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Oxidative Medicine and Cellular Longevity
Volume 2013 (2013), Article ID 168039, 15 pages
Review Article

Diabetic Neuropathy and Oxidative Stress: Therapeutic Perspectives

1Razi Drug Research Center, Iran University of Medical Sciences, Tehran 1449614535, Iran
2Faculty of Pharmacy and Pharmaceutical Sciences Research Center, Tehran University of Medical Sciences, Tehran 1417614411, Iran

Received 16 December 2012; Revised 22 February 2013; Accepted 18 March 2013

Academic Editor: Grzegorz A. Czapski

Copyright © 2013 Asieh Hosseini and Mohammad Abdollahi. This is an open access article distributed under the Creative Commons Attribution License, which permits unrestricted use, distribution, and reproduction in any medium, provided the original work is properly cited.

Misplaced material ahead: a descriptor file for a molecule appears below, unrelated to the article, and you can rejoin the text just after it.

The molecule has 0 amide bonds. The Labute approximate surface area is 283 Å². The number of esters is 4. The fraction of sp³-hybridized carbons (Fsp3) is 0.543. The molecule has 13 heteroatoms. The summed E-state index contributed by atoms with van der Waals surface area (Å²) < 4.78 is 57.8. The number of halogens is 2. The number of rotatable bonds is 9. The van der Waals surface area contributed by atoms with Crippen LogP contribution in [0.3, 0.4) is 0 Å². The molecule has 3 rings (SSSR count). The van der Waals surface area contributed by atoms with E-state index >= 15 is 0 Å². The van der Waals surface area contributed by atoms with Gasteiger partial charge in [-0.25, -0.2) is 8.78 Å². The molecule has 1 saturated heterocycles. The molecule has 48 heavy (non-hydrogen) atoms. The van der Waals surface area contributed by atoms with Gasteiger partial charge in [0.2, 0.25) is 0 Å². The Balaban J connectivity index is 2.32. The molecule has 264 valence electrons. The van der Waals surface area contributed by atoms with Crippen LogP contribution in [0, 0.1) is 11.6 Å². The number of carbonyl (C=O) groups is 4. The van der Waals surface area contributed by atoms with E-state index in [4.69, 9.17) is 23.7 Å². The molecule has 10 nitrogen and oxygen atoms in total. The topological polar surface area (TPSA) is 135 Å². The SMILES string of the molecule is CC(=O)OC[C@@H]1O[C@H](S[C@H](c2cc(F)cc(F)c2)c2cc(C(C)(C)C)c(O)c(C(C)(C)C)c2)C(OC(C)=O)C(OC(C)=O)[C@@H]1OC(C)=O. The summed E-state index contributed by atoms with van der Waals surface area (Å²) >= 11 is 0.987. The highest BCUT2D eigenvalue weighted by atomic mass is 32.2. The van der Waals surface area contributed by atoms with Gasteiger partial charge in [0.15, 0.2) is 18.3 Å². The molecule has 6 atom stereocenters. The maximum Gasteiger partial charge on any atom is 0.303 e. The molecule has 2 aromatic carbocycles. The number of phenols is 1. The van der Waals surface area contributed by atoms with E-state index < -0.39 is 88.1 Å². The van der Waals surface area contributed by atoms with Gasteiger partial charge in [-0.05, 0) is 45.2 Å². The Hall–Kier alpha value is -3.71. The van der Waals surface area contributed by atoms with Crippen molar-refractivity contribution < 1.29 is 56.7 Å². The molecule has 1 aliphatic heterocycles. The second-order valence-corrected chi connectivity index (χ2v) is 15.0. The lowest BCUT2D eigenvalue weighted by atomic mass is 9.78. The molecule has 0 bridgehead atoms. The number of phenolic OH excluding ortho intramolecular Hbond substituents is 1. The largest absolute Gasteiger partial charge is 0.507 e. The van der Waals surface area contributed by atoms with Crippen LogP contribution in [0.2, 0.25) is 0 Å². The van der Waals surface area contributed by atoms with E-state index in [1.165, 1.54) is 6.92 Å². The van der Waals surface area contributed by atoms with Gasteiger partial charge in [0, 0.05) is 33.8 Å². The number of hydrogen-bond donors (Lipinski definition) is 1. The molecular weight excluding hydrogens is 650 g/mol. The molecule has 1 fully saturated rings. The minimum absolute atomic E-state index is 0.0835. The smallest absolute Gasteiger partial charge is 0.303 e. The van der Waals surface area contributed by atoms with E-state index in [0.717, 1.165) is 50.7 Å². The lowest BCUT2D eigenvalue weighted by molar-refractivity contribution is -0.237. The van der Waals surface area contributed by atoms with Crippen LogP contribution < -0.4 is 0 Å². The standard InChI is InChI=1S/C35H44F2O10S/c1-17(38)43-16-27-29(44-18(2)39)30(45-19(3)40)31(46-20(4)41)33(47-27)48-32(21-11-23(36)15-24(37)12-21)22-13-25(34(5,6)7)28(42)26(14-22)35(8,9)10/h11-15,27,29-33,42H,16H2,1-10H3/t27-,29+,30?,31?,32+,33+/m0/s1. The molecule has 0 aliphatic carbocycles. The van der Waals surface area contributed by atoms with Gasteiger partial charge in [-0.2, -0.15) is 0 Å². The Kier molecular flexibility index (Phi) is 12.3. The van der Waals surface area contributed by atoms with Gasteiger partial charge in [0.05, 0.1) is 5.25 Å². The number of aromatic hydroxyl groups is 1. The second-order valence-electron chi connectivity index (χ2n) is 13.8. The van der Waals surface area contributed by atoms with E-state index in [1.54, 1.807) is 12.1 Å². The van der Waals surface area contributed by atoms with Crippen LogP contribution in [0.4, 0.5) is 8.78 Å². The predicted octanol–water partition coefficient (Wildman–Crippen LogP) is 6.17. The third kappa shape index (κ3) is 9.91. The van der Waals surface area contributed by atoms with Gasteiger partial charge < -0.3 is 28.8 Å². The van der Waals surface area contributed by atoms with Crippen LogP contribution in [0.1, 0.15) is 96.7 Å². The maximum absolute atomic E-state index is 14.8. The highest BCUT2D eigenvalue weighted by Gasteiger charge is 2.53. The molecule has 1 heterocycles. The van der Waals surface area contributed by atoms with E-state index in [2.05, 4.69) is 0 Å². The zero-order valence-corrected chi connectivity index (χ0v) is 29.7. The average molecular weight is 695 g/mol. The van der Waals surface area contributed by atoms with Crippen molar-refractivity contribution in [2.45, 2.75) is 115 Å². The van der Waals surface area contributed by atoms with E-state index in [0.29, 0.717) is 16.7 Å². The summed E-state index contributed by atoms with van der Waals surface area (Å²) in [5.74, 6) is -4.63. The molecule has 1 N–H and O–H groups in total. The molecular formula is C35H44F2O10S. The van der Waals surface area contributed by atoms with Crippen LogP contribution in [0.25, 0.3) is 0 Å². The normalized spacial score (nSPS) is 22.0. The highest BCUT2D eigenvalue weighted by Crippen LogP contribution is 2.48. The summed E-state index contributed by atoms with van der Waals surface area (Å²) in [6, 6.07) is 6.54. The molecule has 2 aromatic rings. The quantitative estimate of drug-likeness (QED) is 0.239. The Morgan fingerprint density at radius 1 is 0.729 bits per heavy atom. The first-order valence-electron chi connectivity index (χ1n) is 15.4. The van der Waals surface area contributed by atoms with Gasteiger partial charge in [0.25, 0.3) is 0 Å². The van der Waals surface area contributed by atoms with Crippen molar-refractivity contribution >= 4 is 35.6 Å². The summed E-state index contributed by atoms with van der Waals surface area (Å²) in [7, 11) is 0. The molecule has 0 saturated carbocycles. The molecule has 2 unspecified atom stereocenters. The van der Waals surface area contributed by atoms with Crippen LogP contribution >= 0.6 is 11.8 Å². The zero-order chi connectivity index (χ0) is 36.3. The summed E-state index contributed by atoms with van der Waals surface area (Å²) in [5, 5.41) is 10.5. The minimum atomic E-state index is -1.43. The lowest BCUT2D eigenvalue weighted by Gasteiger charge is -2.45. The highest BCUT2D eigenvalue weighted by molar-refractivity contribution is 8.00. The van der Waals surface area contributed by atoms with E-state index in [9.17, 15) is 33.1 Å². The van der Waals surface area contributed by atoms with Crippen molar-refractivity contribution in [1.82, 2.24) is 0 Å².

Diabetic neuropathy (DN) is a widespread disabling disorder comprising peripheral nerves' damage. DN develops on a background of hyperglycemia and an entangled metabolic imbalance, mainly oxidative stress. The majority of related pathways like polyol, advanced glycation end products, poly-ADP-ribose polymerase, hexosamine, and protein kinase c all originated from initial oxidative stress. To date, no absolute cure for DN has been defined; although some drugs are conventionally used, much more can be found if all pathophysiological links with oxidative stress would be taken into account. In this paper, although current therapies for DN have been reviewed, we have mainly focused on the links between DN and oxidative stress and therapies on the horizon, such as inhibitors of protein kinase C, aldose reductase, and advanced glycation. With reference to oxidative stress and the related pathways, the following new drugs are under study such as taurine, acetyl-L-carnitine, alpha lipoic acid, protein kinase C inhibitor (ruboxistaurin), aldose reductase inhibitors (fidarestat, epalrestat, ranirestat), advanced glycation end product inhibitors (benfotiamine, aspirin, aminoguanidine), the hexosamine pathway inhibitor (benfotiamine), inhibitor of poly ADP-ribose polymerase (nicotinamide), and angiotensin-converting enzyme inhibitor (trandolapril). The development of modern drugs to treat DN is a real challenge and needs intensive long-term comparative trials.